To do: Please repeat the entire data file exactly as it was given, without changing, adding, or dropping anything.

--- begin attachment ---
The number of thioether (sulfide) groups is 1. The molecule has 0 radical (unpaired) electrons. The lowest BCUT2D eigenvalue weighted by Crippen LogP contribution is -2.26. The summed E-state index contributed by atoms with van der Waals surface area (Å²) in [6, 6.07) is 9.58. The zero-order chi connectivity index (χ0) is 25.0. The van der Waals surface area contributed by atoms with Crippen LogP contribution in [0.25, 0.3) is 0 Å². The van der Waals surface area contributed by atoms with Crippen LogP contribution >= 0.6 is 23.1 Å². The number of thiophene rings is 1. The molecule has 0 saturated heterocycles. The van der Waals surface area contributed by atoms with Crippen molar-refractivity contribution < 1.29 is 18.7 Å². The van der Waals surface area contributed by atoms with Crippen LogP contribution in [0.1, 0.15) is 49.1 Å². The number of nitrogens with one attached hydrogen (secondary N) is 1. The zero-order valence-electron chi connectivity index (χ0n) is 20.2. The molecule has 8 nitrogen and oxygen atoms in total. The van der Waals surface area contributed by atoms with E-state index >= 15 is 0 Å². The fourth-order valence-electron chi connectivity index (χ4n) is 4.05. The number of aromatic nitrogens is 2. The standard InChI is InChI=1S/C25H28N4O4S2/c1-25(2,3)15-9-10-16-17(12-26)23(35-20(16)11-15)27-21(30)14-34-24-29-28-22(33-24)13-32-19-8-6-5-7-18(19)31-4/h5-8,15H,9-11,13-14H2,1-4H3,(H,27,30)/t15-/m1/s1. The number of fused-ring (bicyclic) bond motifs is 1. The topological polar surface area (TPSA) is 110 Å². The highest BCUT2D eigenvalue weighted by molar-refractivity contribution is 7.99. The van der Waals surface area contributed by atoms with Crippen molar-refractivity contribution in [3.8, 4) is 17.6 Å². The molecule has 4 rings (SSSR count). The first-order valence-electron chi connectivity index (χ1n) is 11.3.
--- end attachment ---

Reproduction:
The number of thioether (sulfide) groups is 1. The molecule has 0 radical (unpaired) electrons. The lowest BCUT2D eigenvalue weighted by Crippen LogP contribution is -2.26. The summed E-state index contributed by atoms with van der Waals surface area (Å²) in [6, 6.07) is 9.58. The zero-order chi connectivity index (χ0) is 25.0. The van der Waals surface area contributed by atoms with Crippen LogP contribution in [0.25, 0.3) is 0 Å². The van der Waals surface area contributed by atoms with Crippen LogP contribution >= 0.6 is 23.1 Å². The number of thiophene rings is 1. The molecule has 0 saturated heterocycles. The van der Waals surface area contributed by atoms with Crippen molar-refractivity contribution < 1.29 is 18.7 Å². The van der Waals surface area contributed by atoms with Crippen LogP contribution in [0.1, 0.15) is 49.1 Å². The number of nitrogens with one attached hydrogen (secondary N) is 1. The zero-order valence-electron chi connectivity index (χ0n) is 20.2. The molecule has 8 nitrogen and oxygen atoms in total. The van der Waals surface area contributed by atoms with E-state index >= 15 is 0 Å². The fourth-order valence-electron chi connectivity index (χ4n) is 4.05. The number of aromatic nitrogens is 2. The standard InChI is InChI=1S/C25H28N4O4S2/c1-25(2,3)15-9-10-16-17(12-26)23(35-20(16)11-15)27-21(30)14-34-24-29-28-22(33-24)13-32-19-8-6-5-7-18(19)31-4/h5-8,15H,9-11,13-14H2,1-4H3,(H,27,30)/t15-/m1/s1. The number of fused-ring (bicyclic) bond motifs is 1. The topological polar surface area (TPSA) is 110 Å². The highest BCUT2D eigenvalue weighted by molar-refractivity contribution is 7.99. The van der Waals surface area contributed by atoms with Crippen molar-refractivity contribution in [3.8, 4) is 17.6 Å². The molecule has 4 rings (SSSR count). The first-order valence-electron chi connectivity index (χ1n) is 11.3.